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1 December 2012 Effect of Nestling Sex Ratio on the Provisioning Behavior of Sialia sialis (Eastern Bluebird)
Barbara E. Kieffer, Gary Ritchison
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To maximize reproductive success, parents may differentially invest in sons and daughters, i.e., sex-biased parental investment. Preferential provisioning behavior has been reported in one population of Sialia sialis (Eastern Bluebird) and attributed to local resource competition. We studied the provisioning behavior of Eastern Bluebirds in Madison County, KY in 2004. We experimentally manipulated brood sex ratios in 24 bluebird nests, creating female-biased (n = 8), male-biased (n = 5), and control (n = 11) nests. Following manipulation, nests were videotaped to record adult provisioning behavior. Brood sex ratio had no effect on the provisioning behavior of either male or female Eastern Bluebirds. Similarly, we found no effect of brood sex ratio on the provisioning rates of either male or female bluebirds for control broods that naturally differed in number of male and female nestlings (n = 9; 5 male-biased and 4 female-biased). Our results contrast with those of a previous study that found that male Eastern Bluebirds fed nestling males less than nestling females, possibly because sons were more likely to compete with them for resources in the future. However, local resource competition seems unlikely because Eastern Bluebirds exhibit low rates of philopatry. Given these conflicting results, additional study is needed to determine if factors such as latitude, food availability, or availability of other resources might influence the provisioning behavior of male Eastern Bluebirds.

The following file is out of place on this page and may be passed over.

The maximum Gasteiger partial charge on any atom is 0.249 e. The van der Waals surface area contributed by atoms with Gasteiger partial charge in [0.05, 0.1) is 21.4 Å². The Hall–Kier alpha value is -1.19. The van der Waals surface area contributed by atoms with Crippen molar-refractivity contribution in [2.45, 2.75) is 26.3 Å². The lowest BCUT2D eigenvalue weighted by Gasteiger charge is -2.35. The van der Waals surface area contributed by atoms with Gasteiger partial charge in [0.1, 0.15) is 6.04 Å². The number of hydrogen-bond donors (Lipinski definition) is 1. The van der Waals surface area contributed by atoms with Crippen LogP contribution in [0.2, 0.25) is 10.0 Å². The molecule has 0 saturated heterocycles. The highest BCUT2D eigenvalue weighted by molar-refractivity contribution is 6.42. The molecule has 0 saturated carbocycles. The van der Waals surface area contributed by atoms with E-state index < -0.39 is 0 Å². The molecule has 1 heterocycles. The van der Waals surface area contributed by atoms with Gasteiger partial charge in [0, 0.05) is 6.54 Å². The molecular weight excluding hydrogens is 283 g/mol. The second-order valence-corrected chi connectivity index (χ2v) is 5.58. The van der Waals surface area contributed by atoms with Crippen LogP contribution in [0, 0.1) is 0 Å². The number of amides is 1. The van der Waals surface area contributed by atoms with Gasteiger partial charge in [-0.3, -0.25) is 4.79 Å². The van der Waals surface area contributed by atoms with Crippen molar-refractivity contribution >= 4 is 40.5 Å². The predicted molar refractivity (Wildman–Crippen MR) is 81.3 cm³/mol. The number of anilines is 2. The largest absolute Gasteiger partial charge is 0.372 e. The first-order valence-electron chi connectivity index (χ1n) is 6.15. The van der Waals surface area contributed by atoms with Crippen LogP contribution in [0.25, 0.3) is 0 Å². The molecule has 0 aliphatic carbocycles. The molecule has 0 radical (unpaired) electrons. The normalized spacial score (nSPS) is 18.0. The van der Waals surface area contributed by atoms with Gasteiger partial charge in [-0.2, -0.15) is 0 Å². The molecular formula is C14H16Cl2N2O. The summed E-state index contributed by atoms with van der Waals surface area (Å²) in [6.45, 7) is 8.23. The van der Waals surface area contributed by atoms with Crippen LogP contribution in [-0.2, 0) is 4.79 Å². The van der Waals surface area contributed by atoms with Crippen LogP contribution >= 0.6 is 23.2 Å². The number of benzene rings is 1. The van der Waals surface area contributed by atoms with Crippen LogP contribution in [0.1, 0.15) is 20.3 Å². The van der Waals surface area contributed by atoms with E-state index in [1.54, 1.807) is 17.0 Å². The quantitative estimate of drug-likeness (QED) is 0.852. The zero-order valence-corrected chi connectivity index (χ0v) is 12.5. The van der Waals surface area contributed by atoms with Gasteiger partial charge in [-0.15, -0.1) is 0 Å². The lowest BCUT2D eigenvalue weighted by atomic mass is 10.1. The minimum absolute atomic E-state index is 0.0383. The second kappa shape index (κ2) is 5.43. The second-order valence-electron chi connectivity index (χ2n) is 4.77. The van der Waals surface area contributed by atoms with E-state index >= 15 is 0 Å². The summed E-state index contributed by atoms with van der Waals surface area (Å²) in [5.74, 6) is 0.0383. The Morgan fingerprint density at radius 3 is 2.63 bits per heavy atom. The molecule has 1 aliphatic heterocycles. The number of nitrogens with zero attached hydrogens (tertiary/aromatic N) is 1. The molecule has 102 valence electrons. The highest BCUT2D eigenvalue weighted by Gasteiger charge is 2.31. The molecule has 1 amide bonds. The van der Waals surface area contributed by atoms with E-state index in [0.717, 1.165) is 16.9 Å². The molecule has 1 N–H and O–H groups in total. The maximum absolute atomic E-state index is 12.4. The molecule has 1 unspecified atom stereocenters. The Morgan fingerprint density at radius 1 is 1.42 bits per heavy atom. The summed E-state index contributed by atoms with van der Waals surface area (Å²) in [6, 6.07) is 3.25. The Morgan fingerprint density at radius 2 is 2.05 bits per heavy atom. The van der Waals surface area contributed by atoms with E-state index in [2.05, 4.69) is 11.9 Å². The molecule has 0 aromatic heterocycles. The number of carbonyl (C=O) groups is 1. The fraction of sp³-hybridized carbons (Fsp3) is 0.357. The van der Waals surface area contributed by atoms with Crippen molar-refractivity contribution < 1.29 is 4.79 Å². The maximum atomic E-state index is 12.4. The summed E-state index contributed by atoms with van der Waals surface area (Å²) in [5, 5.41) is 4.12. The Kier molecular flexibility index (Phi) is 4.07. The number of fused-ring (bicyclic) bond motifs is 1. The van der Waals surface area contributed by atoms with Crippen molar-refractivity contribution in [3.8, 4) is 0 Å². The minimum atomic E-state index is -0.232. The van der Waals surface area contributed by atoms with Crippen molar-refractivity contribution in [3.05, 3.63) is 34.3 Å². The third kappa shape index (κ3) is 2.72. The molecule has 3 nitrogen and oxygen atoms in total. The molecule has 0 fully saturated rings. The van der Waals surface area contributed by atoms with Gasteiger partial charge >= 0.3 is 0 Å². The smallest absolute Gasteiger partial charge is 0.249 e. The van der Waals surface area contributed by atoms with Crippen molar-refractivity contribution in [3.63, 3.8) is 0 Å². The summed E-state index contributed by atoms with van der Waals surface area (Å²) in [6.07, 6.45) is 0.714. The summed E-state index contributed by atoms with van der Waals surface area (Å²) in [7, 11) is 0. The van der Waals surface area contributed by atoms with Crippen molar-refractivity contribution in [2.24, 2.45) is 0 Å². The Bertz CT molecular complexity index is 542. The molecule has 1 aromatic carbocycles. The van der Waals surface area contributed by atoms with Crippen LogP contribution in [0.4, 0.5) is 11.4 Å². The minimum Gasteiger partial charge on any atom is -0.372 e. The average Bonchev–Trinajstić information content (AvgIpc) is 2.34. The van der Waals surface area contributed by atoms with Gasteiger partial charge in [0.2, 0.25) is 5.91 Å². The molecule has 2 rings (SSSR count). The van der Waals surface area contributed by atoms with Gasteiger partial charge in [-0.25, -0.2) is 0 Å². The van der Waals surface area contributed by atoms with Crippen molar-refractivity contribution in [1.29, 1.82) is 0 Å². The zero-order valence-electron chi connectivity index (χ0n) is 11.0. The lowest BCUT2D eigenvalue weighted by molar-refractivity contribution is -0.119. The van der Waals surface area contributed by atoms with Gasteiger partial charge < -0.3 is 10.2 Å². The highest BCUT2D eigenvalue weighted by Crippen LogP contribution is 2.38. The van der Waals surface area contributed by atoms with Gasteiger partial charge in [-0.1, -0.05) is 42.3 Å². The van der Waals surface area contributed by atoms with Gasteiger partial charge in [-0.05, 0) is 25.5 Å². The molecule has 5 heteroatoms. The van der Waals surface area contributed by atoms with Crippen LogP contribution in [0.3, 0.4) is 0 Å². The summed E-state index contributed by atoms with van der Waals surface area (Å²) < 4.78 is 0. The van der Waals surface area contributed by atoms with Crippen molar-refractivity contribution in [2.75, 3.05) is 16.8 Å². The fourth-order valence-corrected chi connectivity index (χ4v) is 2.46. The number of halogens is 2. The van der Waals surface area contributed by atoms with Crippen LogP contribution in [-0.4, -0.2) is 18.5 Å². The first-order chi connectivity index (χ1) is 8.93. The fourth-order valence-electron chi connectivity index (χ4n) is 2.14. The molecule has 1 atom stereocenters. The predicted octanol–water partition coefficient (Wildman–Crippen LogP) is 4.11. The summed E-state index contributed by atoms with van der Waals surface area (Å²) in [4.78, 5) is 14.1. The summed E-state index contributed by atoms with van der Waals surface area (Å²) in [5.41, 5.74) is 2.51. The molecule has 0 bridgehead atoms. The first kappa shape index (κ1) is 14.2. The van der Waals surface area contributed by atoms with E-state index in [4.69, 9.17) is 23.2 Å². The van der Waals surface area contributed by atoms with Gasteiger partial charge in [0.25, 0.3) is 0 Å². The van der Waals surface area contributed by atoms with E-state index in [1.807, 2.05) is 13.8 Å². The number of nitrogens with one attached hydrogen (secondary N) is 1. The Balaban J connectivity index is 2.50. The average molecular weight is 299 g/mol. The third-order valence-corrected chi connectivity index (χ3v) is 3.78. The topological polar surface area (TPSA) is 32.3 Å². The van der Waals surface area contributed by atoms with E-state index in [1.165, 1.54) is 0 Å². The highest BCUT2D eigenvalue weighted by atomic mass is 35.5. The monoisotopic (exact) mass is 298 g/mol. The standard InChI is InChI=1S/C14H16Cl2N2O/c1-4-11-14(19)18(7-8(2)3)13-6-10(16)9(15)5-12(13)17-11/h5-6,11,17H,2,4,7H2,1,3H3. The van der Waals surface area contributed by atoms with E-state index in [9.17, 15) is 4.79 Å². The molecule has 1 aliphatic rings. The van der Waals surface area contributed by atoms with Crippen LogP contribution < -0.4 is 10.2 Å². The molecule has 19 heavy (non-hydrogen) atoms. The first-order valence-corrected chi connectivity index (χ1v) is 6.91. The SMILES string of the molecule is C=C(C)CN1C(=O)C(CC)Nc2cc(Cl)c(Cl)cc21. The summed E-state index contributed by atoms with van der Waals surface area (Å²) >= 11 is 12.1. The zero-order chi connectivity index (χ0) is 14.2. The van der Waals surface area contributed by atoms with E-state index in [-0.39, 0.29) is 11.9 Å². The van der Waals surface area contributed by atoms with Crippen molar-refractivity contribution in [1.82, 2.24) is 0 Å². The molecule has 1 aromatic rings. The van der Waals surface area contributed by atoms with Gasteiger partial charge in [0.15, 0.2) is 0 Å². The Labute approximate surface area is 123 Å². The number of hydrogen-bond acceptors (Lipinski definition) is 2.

Barbara E. Kieffer and Gary Ritchison "Effect of Nestling Sex Ratio on the Provisioning Behavior of Sialia sialis (Eastern Bluebird)," Northeastern Naturalist 19(4), 685-690, (1 December 2012).
Published: 1 December 2012

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